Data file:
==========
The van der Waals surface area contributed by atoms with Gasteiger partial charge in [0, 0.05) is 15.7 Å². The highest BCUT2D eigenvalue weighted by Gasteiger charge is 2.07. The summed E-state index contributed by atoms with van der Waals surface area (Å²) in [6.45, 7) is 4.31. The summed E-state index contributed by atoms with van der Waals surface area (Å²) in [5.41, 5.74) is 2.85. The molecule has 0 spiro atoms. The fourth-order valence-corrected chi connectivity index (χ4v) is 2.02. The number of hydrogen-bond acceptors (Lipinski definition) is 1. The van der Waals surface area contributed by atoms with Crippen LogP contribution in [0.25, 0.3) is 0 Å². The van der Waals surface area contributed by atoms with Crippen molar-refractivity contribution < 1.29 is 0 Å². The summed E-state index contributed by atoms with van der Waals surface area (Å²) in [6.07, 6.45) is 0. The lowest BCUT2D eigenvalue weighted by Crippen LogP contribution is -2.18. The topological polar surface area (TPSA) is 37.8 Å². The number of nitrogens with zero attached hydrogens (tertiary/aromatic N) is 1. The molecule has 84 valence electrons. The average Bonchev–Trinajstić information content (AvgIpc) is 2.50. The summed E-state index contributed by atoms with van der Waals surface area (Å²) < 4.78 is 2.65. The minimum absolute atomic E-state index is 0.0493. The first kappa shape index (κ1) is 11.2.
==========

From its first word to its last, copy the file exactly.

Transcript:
The van der Waals surface area contributed by atoms with Gasteiger partial charge in [0, 0.05) is 15.7 Å². The highest BCUT2D eigenvalue weighted by Gasteiger charge is 2.07. The summed E-state index contributed by atoms with van der Waals surface area (Å²) in [6.45, 7) is 4.31. The summed E-state index contributed by atoms with van der Waals surface area (Å²) in [5.41, 5.74) is 2.85. The molecule has 0 spiro atoms. The fourth-order valence-corrected chi connectivity index (χ4v) is 2.02. The number of hydrogen-bond acceptors (Lipinski definition) is 1. The van der Waals surface area contributed by atoms with Crippen LogP contribution in [0.25, 0.3) is 0 Å². The van der Waals surface area contributed by atoms with Crippen molar-refractivity contribution < 1.29 is 0 Å². The summed E-state index contributed by atoms with van der Waals surface area (Å²) in [6.07, 6.45) is 0. The lowest BCUT2D eigenvalue weighted by Crippen LogP contribution is -2.18. The topological polar surface area (TPSA) is 37.8 Å². The number of nitrogens with zero attached hydrogens (tertiary/aromatic N) is 1. The molecule has 84 valence electrons. The average Bonchev–Trinajstić information content (AvgIpc) is 2.50. The summed E-state index contributed by atoms with van der Waals surface area (Å²) < 4.78 is 2.65. The minimum absolute atomic E-state index is 0.0493. The first kappa shape index (κ1) is 11.2.